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ICE Offers $10 Billion to Thwart CME, CBOT Deal

The Chicago Board of Trade (CBOT), which agreed last October to merge with the Chicago Mercantile Exchange, has received a competing bid from all-electronic rival InterContinentalExchange (ICE).

Directors from CBOT are understood to be meeting on Tuesday March 20 to evaluate the counterbid.

ICE, an energy and commodities marketplace, said last Thursday March 15 that it had made an unsolicited offer to combine the two companies in a stock-for-stock transaction, which amounts to just under $10 billion based on its $187.34-a-share offer for CBOT’s 52.84 million outstanding shares.

The offer is worth $1 billion more to CBOT shareholders and comes less than three weeks before CBOT shareholders are scheduled to vote on the CME deal on April 4.

Jeffrey Sprecher, chairman and chief executive of ICE, last week played on fears that regulators could block or dilute the merits of the all-Chicago merger because of its near monopoly on clearing exchange-traded futures, a claim which CME management has rejected.

Sprecher said he was aware the US Department of Justice was looking carefully at the CME/CBOT deal for antitrust issues and that shareholders were being asked to vote without having knowledge of the outcome of the regulatory review.

In a conference call he said he was confident there were no competition issues in the proposed ICE deal, which he says would close in the third quarter.

The ICE offer could have profound implications for both Chicago exchanges if the CME doesn’t come back with a higher bid. CME has so far declined to comment on whether it will raise the stakes with more cash.

Under the proposal, ICE said it would commit to the same terms as the CME offer regarding preservation of Chicago’s traditional open outcry trading floors, and that CBOT’s shareholders would own 51.5% of the combined company – rather than 31% in a potential CME deal – in a transaction “that would create the world’s most comprehensive derivatives exchange”.

ICE said also that it would move its headquarters from Atlanta to Chicago and that CBOT would retain its name.

The combination with CBOT would result in a futures and over-the-counter derivatives marketplace with a strong franchise in the agricultural, energy, interest rate and metals markets and would go head to head with the potentially jilted CME.

“This is an extremely compelling combination for Chicago Board of Trade and IntercontinentalExchange shareholders, trading members, customers, clearing firms, employees, the derivatives industry and the City of Chicago,” said Sprecher.

“The CBOT board of directors has the opportunity to achieve a transaction that offers a considerable premium to the pending CME transaction and, at the same time, secures CBOT’s position as a leading independent global derivatives complex based in Chicago…the transaction we are proposing is clearly superior to a combination with CME for CBOT’s shareholders and other stakeholders.”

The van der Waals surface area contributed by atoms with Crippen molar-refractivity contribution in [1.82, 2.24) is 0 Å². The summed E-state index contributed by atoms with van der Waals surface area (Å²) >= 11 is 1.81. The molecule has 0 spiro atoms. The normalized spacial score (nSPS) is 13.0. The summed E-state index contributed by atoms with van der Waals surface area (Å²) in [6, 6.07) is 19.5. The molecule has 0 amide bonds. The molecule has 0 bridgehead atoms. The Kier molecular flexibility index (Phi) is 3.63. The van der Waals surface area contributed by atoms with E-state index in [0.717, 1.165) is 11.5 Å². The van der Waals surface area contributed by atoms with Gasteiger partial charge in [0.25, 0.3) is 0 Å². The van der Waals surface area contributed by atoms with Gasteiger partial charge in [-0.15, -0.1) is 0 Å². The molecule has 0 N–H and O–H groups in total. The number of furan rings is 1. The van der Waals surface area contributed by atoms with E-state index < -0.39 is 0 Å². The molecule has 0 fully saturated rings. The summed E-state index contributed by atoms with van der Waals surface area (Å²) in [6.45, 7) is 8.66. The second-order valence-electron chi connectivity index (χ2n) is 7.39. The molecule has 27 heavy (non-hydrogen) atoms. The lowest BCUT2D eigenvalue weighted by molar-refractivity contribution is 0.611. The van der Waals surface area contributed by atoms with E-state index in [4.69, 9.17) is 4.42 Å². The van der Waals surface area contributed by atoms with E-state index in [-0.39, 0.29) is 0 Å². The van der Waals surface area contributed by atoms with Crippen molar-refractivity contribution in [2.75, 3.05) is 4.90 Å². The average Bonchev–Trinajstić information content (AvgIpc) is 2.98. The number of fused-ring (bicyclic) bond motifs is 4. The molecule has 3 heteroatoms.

ICE is moving quickly to strengthen its own role in the industry following its purchase of the New York Board of Trade for $1billion last September. The move could effectively double the size of ICE, which also expanded into the energy sector by acquiring the London-based International Petroleum Exchange in June 2001.

While the potential management structure of an ICE-CBOT combination has yet to be revealed, only one senior CBOT executive was due to remain with the enlarged CME Group (Squawkbox, January, 29).

The offer comes as a surprise to industry observers, with analysts saying CME has the financial muscle to top the ICE offer. Octavio Marenzi, CEO of research company Celent says that although ICE’s move was “a shocker”, CME is in a very strong financial position. “They are very well situated and there is no financial pressure that would push them towards other acquisitions. The only pressure would be psychological – but not financial,” he tells Squawkbox.

Marenzi also dismisses the possibility of other exchanges making bids on CBOT: “I don’t think that other exchanges would want to get involved in a bidding war. And if there were other interested parties they would have already placed a bid for CBOT.”

In a statement issued on Thursday March 15, CME said: “We are confident that the CME/CBOT merger will create a strong combination and provide significant and unique benefits for shareholders and customers of both companies. We are working toward the successful completion of our transaction.”

Just two days before ICE’s announcement, CME and CBOT made public their plans for shifting electronically traded CBoT products onto the CME Globex platform in a phased migration, beginning in the first quarter of 2008, when CME and CBOT’s open outcry markets would be migrated onto a single trading floor facility located at CBOT.

“Both organisations are working very hard to ensure that CME Group will be in a position to deliver at least $125 million in annual expense synergies as
soon as possible after the close of our historic merger,” said CME CEO Craig Donohue two days before ICE’s unexpected announcement. “Our valued customers, who will also realise annual savings of approximately $70 million, will benefit greatly from our accelerated integration timeframe.”

Meanwhile CBOT Holdings, the holding company of the CBOT, issued a statement saying that its board of directors, its special transaction committee and CBOT’s board of directors will review the ICE proposal “as soon as practicable in a manner consistent with their duties and the merger agreement with Chicago Mercantile Exchange Holdings.”


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